Friday, November 5, 2010

Hawthorne's notebooks - too much, not enough

The Blithedale Romance contains an amazing drowning scene, a search for the body of a person feared drowned .  Chapter XXVII, “Midnight.”  Victim’s name omitted:

Hollingsworth at first sat motionless, with the hooked pole elevated in the air.  But, by and by, with a nervous and jerky movement, he began to plunge it into the blackness that upbore us, setting his teeth, and making precisely such thrusts, methought, as if he were stabbing at a deadly enemy.  I bent over the side of the boat.  So obscure, however, so awfully mysterious, was that dark stream, that - and the thought made me shiver like a leaf - I might as well have tried to look into the enigma of the eternal world, to discover what had become of [the victim’s] soul, as into the river's depths, to find her body.  And there, perhaps, she lay, with her face upward, while the shadow of the boat, and my own pale face peering downward, passed slowly betwixt her and the sky!

The chapter has a lot of good writing.  It is drawn not from anything that happened at Brook Farm, where The Blithedale Romance is partly set, but on an entirely separate incident Hawthorne had witnessed, in which a servant girl drowned, probably by suicide.

In the novel, the chapter is a highlight.  The end of the above paragraph seems especially good to me, especially well imagined, but the “nervous and jerky” “stabbing” with the pole is sinister and even the dead shivering simile, “like a leaf,” takes on more life amidst other, actual, shivering leaves.  The atmosphere is functionally oppressive, but see how Hawthorne rubs it in – “obscure” and “mysterious” and “enigma.”  Maybe it’s laid on a bit thick.

I remember the episode, as recounted in The American Notebooks, as being at least as good as the one in the novel.  More clinical, I think.  When I turned to the edition at hand, though, the 1896 reprint of the 1868 Passages from the American Note-books, I couldn’t find it.  Sophia Hawthorne suppressed it.  The entirety of Twenty Days with Julian & Little Bunny by Papa is also absent.  Help!

Hawthorne’s notebooks contain a great deal of his best writing.  I have read the Centenary editions (Ohio State University) of both The American Notebooks and The English Notebooks, and am eager to read The French and Italian Notebooks.  These are the complete notebooks, with modern critical editing and annotations.  It actually shocks me a little that as charming a book as Julian & Little Bunny was first published in 1972 embedded in one of these ungainly 1,000 page bricks.

I could easily recommend a fat one volume condensation of the Centenary notebooks, if such a book existed.  Library of America?  NYRB?  Hmmm?  As it is, there’s either the Centenary edition, or texts that omit anything Sophia Hawthorne did not want the world to know about her husband.  For example – this is from memory – she excised most of Hawthorne’s references to drinking or smoking cigars, which might be understandable if he were an alcoholic, but I’m talking about a drink and cigar after dinner while on vacation.  She snips out dismayed reactions to Liverpool poverty, a couple of lines about Herman Melville’s tormented atheism, and who knows what else.  She leaves in his complaints about museums, luckily for me.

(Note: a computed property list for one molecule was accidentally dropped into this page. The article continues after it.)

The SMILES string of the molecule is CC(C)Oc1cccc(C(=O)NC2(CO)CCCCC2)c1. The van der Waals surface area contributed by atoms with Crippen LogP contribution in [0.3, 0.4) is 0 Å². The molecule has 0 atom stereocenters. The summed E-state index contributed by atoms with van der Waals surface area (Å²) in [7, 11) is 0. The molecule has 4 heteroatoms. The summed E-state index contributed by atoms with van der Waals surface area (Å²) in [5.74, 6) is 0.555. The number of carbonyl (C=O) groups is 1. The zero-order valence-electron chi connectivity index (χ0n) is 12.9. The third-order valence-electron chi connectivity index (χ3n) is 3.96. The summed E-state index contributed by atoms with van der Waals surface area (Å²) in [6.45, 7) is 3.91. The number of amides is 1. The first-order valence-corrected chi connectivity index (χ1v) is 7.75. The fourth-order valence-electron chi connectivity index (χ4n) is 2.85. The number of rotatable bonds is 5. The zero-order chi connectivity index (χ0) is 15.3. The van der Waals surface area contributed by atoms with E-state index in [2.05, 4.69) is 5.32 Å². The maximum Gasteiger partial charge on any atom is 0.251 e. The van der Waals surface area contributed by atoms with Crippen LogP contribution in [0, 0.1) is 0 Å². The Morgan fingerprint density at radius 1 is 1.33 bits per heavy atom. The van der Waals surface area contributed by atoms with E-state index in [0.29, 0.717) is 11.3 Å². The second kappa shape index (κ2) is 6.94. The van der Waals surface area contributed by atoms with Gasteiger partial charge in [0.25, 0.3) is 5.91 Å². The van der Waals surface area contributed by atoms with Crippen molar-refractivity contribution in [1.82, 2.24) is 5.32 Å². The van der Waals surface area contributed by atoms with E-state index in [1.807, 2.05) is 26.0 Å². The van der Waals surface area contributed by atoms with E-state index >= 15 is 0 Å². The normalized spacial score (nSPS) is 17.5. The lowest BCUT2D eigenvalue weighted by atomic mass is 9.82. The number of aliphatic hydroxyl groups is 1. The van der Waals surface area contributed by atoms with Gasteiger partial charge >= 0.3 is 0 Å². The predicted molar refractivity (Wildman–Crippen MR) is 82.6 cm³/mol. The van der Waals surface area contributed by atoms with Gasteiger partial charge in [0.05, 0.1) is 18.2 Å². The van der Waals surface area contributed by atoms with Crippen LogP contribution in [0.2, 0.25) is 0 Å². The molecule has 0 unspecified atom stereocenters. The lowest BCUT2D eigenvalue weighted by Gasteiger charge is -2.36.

It’s a paradox.  Sophia’s version is Not Enough.  The complete version is Too Much.  If somebody will solve this problem for me, I’d appreciate it.  I’ll buy a copy, and ask my library to buy another.  Thanks in advance.


  1. When I last checked I saw Gilbert and Sullivan, and then I miss an entire week of Hawthorne, including Blithedale!? Have to go and catch up now... very exciting.

  2. I don't know if it's a week of Hawthorne so much as a week around Hawthorne. Kinda wanders.

  3. All caught up now.

    Again, drowning scene is an amazing combination of inspirations. First, there's the actual story from the notebooks. Then, you have the fact that Margaret Fuller, who many would naturally associate with your character in Blithedale, drowned. But I'd like to think that Hawthorne was using the obvious Fuller parallels to throw people off the scent of his imaginative treatment of the Peabody Sisters.

    And speaking of odd, Sophia was super odd until she met Hawthorne. And after Hawthorne married her he got a lot more normal, for a long time. And then Sophia was normal for a little while, but odd again later. Not the ideal editor for the notebooks.

    And I also remember that she got testy in her dealings with James and Annie Fields after Hawthorne's death, made things tough. Like I said, good stuff in Marshall's Peabody Sisters book, but it may be that the best stuff will be in her next book, about his sister.

  4. All right, I've gotta go to your place and look at your Peabody stuff.